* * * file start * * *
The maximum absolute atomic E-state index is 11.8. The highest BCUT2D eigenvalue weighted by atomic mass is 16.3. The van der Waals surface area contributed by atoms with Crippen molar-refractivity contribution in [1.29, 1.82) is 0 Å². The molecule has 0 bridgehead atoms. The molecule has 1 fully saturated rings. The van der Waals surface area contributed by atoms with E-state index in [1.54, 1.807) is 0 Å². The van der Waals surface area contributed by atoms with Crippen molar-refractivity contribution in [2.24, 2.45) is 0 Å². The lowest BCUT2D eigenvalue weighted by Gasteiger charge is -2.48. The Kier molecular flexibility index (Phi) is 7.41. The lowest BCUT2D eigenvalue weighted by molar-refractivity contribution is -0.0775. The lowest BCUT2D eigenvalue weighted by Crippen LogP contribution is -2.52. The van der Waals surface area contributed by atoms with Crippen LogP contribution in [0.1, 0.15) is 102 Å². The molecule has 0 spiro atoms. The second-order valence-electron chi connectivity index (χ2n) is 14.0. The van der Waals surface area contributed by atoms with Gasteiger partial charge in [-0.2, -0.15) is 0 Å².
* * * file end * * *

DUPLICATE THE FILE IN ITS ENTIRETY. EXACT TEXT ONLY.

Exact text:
The maximum absolute atomic E-state index is 11.8. The highest BCUT2D eigenvalue weighted by atomic mass is 16.3. The van der Waals surface area contributed by atoms with Crippen molar-refractivity contribution in [1.29, 1.82) is 0 Å². The molecule has 0 bridgehead atoms. The molecule has 1 fully saturated rings. The van der Waals surface area contributed by atoms with E-state index in [1.54, 1.807) is 0 Å². The van der Waals surface area contributed by atoms with Crippen molar-refractivity contribution in [2.24, 2.45) is 0 Å². The lowest BCUT2D eigenvalue weighted by Gasteiger charge is -2.48. The Kier molecular flexibility index (Phi) is 7.41. The lowest BCUT2D eigenvalue weighted by molar-refractivity contribution is -0.0775. The lowest BCUT2D eigenvalue weighted by Crippen LogP contribution is -2.52. The van der Waals surface area contributed by atoms with Crippen LogP contribution in [0.1, 0.15) is 102 Å². The molecule has 0 spiro atoms. The second-order valence-electron chi connectivity index (χ2n) is 14.0. The van der Waals surface area contributed by atoms with Gasteiger partial charge in [-0.2, -0.15) is 0 Å².